THE EDGE OF NORMAL has been on of the best reads this year for me, so I’m thrilled that Carla Norton answered a few of my questions about the book, and more!
Please welcome Carla to the blog!
Carla, your first book, PERFECT VICTIM, about the true story of a woman that was held prisoner in a box for years, was put on the reading list for the FBI’s Behavioral Sciences Unit and was also a #1 New York Times Bestseller, but did you ever think you’d dive into the world of writing fiction?
It’s amazing that PERFECT VICTIM has gained such wide appeal, because writing true crime is like walking on eggshells. You have to be very careful about getting the facts straight, and you’re always conscious that people truly suffered. Plus, you have to live with the crime while you’re writing the book, and it gives you nightmares. It affects you. It becomes part of your life experience. So, writing fiction is cathartic in a way. Fiction is a way to transform terrible truths into something personally meaningful.
Your brand new novel, THE EDGE OF NORMAL, had me up late and on the edge of my seat, and explored much of the same territory as PERFECT VICTIM, since it was about a girl that had been held captive for years. Obviously, with the freedom that comes from writing fiction, you were able to take the story any way you wanted. That said, what did you enjoy most about the writing process for THE EDGE OF NORMAL?
First of all, thank you for reading the book, and thanks for your kind words.
The writing process is a mysterious and wonderful thing. It’s like a compulsion. What I enjoy most is when a scene snaps into place and I’m so immersed in the story that the rest of the world disappears. And I love being able to commit mayhem and break the law without suffering the consequences.
What do you like most about your heroine, Reeve LeClaire, and why do you think your readers will root for her (I certainly know why I did!)
I think most of us root for the underdog. Most of us aren’t martial arts experts who are 250 pounds of muscle. Action heroes are hard to relate to. Instead, my protagonist is small and wiry and driven by inner demons. Reeve is scarred and damaged and has no special skills other than her ethics and her impulses. She’s tenacious as hell, and when called upon, she’s fearless.
Since you’re so well versed in themes of captivity and the psychology of captivity, did you have to do any additional research for the novel?
I’m always doing research. What originally interested me was Stockholm syndrome. I learned a lot about that while researching PERFECT VICTIM, and I’ve kept thick files on that subject, but for this book, I had to research the other side to that equation: the captor. There are many studies and books by FBI profilers, forensic psychiatrists, and I also sought help. But the hardest research had to do with guns. I’m not a weapons expert, so it’s tough writing from the point of view of someone who is.
Obviously, in your writing and research, you must go to some very dark and terrifying places, but what is something that you personally find particularly terrifying?
It’s interesting that you ask about that, because I’ve been thinking lately that most of what frightens me is hardwired into our DNA: fear of falling, of fire, of snakes, sharks and bears. That’s primal. But it’s worse to think about the bloody gamut of what human beings do to each other. Smart, predatory humans are the scariest, most dangerous creatures imaginable.
On a lighter note, what are some of your favorite authors or novels?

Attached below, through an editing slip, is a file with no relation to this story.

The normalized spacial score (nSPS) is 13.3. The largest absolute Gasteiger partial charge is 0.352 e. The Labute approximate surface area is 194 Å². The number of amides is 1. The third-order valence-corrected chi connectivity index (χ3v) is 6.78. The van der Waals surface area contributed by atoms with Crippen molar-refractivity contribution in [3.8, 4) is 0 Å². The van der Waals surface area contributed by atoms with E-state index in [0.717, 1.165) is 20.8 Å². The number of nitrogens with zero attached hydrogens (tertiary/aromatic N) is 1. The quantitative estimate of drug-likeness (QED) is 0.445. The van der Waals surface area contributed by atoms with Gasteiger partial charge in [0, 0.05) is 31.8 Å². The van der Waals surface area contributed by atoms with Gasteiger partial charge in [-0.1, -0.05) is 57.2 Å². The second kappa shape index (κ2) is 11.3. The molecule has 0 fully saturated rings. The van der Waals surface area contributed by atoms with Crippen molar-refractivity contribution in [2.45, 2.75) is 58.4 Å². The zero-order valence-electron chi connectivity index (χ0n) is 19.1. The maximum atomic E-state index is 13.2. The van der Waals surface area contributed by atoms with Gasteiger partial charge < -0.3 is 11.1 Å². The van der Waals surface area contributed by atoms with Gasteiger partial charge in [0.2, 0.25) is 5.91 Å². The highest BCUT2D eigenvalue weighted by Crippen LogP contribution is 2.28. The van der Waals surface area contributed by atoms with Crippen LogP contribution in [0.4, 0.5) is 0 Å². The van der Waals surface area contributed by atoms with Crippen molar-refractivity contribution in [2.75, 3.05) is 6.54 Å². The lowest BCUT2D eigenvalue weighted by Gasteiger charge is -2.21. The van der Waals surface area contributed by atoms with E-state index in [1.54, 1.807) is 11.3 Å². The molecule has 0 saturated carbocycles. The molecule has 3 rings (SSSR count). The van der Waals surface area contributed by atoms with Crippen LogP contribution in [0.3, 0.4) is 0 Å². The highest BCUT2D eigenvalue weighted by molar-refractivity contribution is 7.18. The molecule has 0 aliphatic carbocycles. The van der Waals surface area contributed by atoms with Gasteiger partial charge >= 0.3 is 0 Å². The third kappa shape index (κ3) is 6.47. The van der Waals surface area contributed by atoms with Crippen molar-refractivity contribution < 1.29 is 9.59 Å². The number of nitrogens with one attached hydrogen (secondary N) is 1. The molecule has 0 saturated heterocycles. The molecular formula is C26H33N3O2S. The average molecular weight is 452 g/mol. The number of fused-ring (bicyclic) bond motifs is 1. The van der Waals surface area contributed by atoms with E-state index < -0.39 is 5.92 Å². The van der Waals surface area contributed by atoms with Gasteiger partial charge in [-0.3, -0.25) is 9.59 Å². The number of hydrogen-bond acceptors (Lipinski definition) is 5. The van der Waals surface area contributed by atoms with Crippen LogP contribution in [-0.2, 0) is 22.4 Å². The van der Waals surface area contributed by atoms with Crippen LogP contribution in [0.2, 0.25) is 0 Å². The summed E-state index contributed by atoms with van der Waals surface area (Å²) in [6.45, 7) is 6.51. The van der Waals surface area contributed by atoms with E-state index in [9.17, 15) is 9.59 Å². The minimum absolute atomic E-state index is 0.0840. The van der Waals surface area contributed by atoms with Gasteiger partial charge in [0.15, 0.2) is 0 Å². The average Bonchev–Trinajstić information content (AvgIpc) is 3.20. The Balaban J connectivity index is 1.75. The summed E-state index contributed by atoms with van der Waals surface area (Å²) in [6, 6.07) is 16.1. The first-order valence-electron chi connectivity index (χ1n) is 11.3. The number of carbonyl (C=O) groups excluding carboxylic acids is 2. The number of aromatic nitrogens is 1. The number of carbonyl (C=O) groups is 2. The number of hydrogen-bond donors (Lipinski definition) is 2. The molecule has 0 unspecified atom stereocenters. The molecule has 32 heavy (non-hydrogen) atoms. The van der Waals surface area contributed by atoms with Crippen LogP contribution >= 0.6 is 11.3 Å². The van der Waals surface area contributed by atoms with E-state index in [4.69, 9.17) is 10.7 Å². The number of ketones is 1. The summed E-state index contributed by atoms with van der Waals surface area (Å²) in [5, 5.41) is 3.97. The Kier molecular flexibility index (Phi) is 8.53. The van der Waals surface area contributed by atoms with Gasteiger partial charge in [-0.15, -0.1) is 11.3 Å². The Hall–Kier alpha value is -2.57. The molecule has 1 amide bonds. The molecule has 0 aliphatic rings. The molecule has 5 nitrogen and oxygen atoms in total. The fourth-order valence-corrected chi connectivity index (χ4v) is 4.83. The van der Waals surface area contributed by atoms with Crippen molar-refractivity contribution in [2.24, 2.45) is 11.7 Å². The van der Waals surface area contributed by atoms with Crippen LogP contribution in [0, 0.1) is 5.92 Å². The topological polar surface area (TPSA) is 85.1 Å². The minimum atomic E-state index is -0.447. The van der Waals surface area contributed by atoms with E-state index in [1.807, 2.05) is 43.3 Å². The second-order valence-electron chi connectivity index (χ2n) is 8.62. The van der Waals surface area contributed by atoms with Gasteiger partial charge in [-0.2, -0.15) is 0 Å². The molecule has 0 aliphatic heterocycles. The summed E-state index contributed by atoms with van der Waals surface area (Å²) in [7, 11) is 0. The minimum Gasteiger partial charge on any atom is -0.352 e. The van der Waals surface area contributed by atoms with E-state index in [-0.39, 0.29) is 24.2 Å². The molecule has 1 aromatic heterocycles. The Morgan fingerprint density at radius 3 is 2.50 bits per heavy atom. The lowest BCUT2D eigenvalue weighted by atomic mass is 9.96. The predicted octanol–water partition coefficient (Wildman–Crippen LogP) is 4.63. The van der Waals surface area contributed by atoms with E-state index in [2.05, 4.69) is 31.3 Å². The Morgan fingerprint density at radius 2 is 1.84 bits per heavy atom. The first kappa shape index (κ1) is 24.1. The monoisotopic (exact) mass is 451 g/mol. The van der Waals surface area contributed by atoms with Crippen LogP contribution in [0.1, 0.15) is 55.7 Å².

This could be a long answer, because I read widely. For style, you can’t beat Kesey’s ONE FLEW OVER THE CUCKOO’S NEST. But let’s stick with thrillers. THE SILENCE OF THE LAMBS is a masterwork. THE GIRL WITH THE DRAGON TATOO series is terrific, as are books by Lee Child, Jeffery Deaver, Robert Crais, Laura Lippman, Gillian Flynn, Chevy Stevens, and Jo Nesbo, to name a few. Also, I think I have to mention the HUNGER GAMES series. Finally, regarding Stockholm syndrome, the top novel was written years before the term was even coined: THE COLLECTOR, by John Fowles.
What are you reading now?
Lee Child’s new thriller, of course! And I just got Louise Penny’s newest one, which I can’t wait to consume.
I loved Reeve, and her transformation during the course of the novel was one of the best parts, making me eager for more of her story. Is there a possibility that we’ll see her in future novels?
Yes, Reeve is just twenty-two, so she’s a character with a lot of room to grow. I’m currently neck-deep in writing the sequel to THE EDGE OF NORMAL, which picks up Reeve’s story a year later.
What’s next for you?
I’ve been caught up in a flurry of appearances for the launch of THE EDGE OF NORMAL, but it’s hard to concentrate on the road. I’m anxious to unpack, do the laundry, and get back to writing.
About THE EDGE OF NORMAL:
In many ways, Reeve LeClaire looks like a typical twenty-two year old girl. She’s finally landed her own apartment, she waitresses to pay the bills, and she wishes she wasn’t so nervous around new people. She thinks of herself as agile, not skittish. As serious, not grim. But Reeve is anything but normal.
Ten years ago, she was kidnapped and held captive. After a lucky escape, she’s spent the last six years trying to rebuild her life, a recovery thanks in large part to her indispensable therapist Dr. Ezra Lerner. But when he asks her to help another girl rescued from a similar situation, Reeve realizes she may not simply need to mentor this young victim—she may be the only one who can protect her from a cunning predator who is still out there, watching every move.
From the author of the #1 non-fiction bestseller Perfect Victim: The True Story of the Girl in the Box comes a novel that draws you into a chilling and engrossing world. With powerfully gripping characters and an ending that is a masterpiece of deception, Carla Norton’s The Edge of Normal is a stunning debut thriller.